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Upstream Systems Seeing Increased Water Flows

by DC Staff


OMAHA -- The U.S. Army Corps of Engineers Missouri River Basin Water Management Division reduced releases from Gavins Point in early May. Downstream Missouri River and tributary flows increased due to widespread, heavy rainfall in parts of Nebraska, Kansas, and Missouri.

Releases from Gavins Point will be increased as downstream flows recede.

“Flood risk reduction remains a primary consideration,” said Jody Farhat, chief of the Corps’ Missouri River Basin Water Management Division. “While the risk of widespread flooding from upper basin runoff is low this year, floods can and will occur as a result of spring and summer thunderstorms, particularly along the lower Missouri River.

When possible, the Corps will utilize the available flood control space in the reservoirs to limit downstream river levels. However, the ability to significantly reduce flood risk along the lower Missouri River diminishes at locations further downstream due to the large uncontrolled drainage area and the travel time from Gavins Point Dam. 

The mainstem reservoir system began the 2017 runoff season at the base of the annual flood control pool, providing the full 16.3 million acre-feet (MAF) of flood control storage. The total volume of water stored in the reservoir system is currently 59.0 MAF (May 4, 2017).

“System storage currently occupies 2.9 MAF of the 16.3 MAF flood control zone,” said Farhat, “Approximately 82 percent of the flood control storage remains available to capture runoff from the spring rainfall and mountain snowmelt.”

The 2017 runoff forecast in the Missouri River Basin above Sioux City, Iowa, is 29.7 MAF, 117 percent of normal. Runoff above Sioux City, Iowa in April was 2.7 MAF, 93 percent of normal. As of May 1, the mountain snowpack was 98 percent of the normal peak in the reach above Fort Peck and 147 percent of the normal peak in the reach from Fort Peck to Garrison. Normally the mountain snowpack peaks in mid-April. This year’s mountain snowpack will have a later-than-normal melt. View the mountain snowpack graphic here: www.nwd-mr.usace.army.mil/rcc/reports/snow.pdf.

 

Reservoir Forecasts

Gavins Point Dam releases averaged 28,500 cubic feet per second (cfs) during April, increased in mid-May, downstream conditions permitting, to prevent endangered least terns and threatened piping plovers from nesting on low sandbars. These sandbars could be inundated later in the summer when higher releases are needed to meet downstream flow targets. Releases were expected to increase to approximately 34,000 cfs as the nesting season begins. Gavins Point reservoir ended April at elevation 1206.1 feet and was expected to remain near 1206.0 feet during May.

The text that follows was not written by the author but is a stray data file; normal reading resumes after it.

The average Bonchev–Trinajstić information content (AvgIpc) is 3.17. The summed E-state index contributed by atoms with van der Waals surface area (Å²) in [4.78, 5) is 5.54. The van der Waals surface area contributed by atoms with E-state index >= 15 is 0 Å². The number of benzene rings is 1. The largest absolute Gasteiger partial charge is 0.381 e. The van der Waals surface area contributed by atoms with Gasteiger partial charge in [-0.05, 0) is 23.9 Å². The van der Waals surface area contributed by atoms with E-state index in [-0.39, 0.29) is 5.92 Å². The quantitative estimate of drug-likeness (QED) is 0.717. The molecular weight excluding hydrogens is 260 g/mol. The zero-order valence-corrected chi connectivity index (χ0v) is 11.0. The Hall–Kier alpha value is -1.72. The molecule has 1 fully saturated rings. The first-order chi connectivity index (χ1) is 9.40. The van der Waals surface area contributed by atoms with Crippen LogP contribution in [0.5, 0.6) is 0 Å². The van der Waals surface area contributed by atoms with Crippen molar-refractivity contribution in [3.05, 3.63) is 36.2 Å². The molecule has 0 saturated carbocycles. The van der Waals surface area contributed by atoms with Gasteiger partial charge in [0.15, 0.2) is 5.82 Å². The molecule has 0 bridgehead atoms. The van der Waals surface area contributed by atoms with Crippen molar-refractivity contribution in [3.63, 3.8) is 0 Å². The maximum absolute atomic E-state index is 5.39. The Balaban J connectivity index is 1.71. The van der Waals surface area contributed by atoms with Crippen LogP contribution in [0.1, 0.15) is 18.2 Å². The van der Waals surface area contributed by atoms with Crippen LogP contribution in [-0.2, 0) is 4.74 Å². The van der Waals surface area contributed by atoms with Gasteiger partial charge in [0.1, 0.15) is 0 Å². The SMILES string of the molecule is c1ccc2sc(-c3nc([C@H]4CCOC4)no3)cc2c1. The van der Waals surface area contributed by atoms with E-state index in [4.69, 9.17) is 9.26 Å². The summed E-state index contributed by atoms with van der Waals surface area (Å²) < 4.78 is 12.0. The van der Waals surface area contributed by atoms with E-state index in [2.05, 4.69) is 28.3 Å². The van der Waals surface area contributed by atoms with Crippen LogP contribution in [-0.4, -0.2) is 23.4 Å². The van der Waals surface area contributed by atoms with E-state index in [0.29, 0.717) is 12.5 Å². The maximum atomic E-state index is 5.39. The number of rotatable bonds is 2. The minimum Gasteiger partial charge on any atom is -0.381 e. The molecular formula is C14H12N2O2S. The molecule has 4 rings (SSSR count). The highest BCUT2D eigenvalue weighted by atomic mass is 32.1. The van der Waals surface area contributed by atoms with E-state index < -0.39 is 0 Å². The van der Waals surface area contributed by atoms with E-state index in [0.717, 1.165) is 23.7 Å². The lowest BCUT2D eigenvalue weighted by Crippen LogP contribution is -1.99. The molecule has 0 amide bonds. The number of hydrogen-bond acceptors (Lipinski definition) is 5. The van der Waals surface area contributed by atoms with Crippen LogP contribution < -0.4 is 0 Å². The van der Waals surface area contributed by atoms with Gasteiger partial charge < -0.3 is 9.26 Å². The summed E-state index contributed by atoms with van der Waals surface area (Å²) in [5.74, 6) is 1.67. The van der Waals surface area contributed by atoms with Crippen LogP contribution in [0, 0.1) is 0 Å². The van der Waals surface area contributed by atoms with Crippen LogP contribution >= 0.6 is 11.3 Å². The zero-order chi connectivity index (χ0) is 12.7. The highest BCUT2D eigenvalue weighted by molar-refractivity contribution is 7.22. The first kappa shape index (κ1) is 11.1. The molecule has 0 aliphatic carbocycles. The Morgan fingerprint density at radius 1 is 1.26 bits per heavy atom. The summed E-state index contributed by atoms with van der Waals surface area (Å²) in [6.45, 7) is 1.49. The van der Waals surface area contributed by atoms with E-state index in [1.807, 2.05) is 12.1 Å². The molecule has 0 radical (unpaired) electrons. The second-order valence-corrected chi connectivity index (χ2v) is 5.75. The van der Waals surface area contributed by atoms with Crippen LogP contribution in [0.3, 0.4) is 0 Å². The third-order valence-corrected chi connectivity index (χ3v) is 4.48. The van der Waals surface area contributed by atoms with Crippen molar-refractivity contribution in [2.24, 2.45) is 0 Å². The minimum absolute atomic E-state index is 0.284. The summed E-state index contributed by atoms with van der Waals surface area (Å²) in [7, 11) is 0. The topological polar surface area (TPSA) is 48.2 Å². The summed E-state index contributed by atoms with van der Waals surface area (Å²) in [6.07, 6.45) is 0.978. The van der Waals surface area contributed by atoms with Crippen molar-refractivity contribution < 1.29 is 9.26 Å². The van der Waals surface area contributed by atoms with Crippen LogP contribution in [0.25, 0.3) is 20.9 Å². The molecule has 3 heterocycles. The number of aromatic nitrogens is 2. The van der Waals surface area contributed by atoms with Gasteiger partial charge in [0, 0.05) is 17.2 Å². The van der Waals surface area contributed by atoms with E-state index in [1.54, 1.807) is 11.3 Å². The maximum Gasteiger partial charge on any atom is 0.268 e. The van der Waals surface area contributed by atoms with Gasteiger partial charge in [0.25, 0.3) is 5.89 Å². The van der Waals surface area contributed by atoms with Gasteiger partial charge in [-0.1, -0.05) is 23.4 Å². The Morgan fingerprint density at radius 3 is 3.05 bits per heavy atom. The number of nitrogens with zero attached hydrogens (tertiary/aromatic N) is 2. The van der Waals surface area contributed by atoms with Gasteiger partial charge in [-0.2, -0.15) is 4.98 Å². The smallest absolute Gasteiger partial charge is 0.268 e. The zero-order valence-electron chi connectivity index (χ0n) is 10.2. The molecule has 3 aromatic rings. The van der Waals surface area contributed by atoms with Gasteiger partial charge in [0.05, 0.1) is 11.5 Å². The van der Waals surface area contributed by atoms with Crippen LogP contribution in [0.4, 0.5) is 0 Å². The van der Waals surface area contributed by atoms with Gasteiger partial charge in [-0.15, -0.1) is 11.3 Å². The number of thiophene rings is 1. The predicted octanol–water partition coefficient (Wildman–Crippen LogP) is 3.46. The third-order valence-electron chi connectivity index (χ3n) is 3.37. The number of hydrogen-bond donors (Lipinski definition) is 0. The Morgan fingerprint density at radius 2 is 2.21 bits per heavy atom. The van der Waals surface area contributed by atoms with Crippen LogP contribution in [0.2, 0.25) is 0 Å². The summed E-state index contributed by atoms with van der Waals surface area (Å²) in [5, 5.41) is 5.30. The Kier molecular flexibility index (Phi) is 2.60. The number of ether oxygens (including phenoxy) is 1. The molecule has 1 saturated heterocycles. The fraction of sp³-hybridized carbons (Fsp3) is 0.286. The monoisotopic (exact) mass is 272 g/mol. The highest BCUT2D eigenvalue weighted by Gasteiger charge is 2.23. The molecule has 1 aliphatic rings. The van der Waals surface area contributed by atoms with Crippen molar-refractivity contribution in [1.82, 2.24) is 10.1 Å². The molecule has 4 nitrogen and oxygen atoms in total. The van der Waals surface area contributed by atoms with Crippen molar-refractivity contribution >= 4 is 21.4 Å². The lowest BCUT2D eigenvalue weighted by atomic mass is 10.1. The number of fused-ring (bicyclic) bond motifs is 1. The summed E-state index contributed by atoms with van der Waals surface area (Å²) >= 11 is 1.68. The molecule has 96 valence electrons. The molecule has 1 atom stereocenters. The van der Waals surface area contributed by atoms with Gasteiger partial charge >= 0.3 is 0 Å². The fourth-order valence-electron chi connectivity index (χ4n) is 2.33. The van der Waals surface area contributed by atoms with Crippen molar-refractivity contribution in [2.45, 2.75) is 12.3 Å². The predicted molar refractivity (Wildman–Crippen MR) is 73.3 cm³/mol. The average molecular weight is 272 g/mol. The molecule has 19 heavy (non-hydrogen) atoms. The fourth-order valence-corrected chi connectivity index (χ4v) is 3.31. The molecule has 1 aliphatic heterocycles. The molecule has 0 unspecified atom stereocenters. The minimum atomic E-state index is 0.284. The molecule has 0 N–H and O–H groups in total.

Fort Randall Dam releases averaged 26,000 cfs in April and were to be adjusted as necessary to maintain the desired reservoir elevation at Gavins Point Dam. The reservoir ended April at elevation 1356.0 feet, rising 1.0 feet during the month.

Big Bend Dam releases averaged 23,200 cfs in April and were expected to average 25,400 cfs in May. The reservoir was expected to remain near its normal elevation of 1420.0 feet during May.

Oahe Dam releases averaged 26,100 cfs during April, expected to average 24,800 cfs in May. The reservoir ended April at elevation 1608.3 feet, rising 0.5 feet during the month. The reservoir level was expected to rise during May due to increases in Garrison releases and spring rains, ending the month near elevation 1610.2 feet.

Garrison Dam releases averaged 26,700 cfs during April. Releases were increased from 28,000 cfs to 30,000 cfs in early May. Releases will be increased to 35,000 cfs around mid-May. Garrison reservoir ended April at elevation 1841.2 feet, rising 0.2 feet during the month. The reservoir level was expected to rise to elevation 1842.2 during May.

Fort Peck Dam releases averaged 6,300 cfs during April and were increased from 6,500 cfs to 8,000 cfs in early May, and were to be further increased to 10,000 cfs around mid-May. The reservoir ended April at elevation 2237.2 feet, rising 1.0 feet during the month. The reservoir was expected to rise during May ending the month near elevation 2238.2 feet.

The forecast reservoir releases and elevations discussed above are not definitive. Additional precipitation, lack of precipitation or other circumstances could cause adjustments to the reservoir release rates.